On average, women in Germany earn 21% less than men. This is why, on Equal Pay Day (March 18th, 2019), public transport company Berliner Verkehrsbetriebe (BVG) offered the world's first women's ticket. For one day only, women paid 21% less for a ticket than men. From March 12th, the campaign was advertised on radio, out of home, with print advertisements and on its own microsite. Serviceplan Campaign Berlin, together with BVG, were responsible for the concept and implementation.
BVG and Serviceplan Campaign launched the attention-grabbing campaign to draw attention to the gap between the salaries of women and men, which continues to prevail in many places in Germany. For all women, the BVG day ticket for the Berlin AB tariff area was available at all BVG ticket machines in the metro area at 21% percent less than usual. This corresponds exactly to the value by which women earn on average less than men. On Equal Pay day, the women’s ticket cost €5.50 euro instead of regular €7.
Martell Beck, CMO of BVG, explained: "BVG decided to take a stand on socio-political issues. Not on every topic, but on those that touch on the BVG's very own interests. This is particularly the case with tolerance and discrimination. Equal Pay Day also contributes to this. It goes without saying that women and men earn equal wages for equal work. In this respect, this campaign draws attention to the discriminatory wage difference in this country, but at the same time shows that we ourselves have done something about it. This not least positions us as an attractive employer for women."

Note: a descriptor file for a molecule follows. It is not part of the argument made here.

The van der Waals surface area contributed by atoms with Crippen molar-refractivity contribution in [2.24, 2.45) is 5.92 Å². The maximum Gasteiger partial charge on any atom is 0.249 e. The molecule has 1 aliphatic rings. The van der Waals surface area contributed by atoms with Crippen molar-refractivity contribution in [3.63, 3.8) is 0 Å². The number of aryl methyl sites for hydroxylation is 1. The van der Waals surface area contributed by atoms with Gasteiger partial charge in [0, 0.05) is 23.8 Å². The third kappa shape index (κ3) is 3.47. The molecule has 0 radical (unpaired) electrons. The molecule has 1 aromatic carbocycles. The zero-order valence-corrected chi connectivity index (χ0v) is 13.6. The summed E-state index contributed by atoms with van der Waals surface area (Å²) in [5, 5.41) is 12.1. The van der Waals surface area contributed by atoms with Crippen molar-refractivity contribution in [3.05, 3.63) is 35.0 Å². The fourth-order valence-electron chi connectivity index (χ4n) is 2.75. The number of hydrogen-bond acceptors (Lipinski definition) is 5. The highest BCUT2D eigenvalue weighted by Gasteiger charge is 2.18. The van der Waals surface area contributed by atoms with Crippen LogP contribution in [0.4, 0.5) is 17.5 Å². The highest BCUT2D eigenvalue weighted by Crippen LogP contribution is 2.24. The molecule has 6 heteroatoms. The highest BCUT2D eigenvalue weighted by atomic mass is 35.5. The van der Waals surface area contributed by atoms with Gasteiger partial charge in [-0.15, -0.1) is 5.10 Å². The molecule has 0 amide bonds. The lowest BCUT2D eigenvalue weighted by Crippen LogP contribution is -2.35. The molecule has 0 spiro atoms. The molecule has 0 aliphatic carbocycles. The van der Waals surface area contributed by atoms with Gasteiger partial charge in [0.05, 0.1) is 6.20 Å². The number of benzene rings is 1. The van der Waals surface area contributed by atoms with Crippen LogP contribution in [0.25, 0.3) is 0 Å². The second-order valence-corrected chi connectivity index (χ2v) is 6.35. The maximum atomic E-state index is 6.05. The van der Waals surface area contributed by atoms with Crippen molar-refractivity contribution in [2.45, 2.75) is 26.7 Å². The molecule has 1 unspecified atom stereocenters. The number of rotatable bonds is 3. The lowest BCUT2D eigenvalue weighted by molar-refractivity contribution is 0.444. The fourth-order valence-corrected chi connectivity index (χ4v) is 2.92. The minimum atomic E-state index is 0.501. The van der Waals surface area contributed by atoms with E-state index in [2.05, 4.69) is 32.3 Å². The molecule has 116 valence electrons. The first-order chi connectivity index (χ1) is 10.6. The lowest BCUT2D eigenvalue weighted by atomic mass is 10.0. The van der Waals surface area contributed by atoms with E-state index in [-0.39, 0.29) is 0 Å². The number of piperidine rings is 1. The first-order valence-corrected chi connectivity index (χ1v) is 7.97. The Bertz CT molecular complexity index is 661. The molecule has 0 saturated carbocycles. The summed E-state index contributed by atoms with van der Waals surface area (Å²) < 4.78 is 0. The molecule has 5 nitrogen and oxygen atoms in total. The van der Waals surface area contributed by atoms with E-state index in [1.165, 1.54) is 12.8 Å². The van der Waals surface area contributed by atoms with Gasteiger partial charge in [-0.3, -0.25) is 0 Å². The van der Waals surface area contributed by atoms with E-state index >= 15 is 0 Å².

Myles Lord, creative managing director of Serviceplan Campaign Berlin, added: "The aim of the campaign is to demonstrate the imbalance in our society and to draw attention to the day of equal pay in Germany. It is really crazy that a country like Germany is the third worst country in the EU when it comes to the gender pay gap. It is therefore all the more great that institutions or brands like BVG use their influence to implement such initiatives".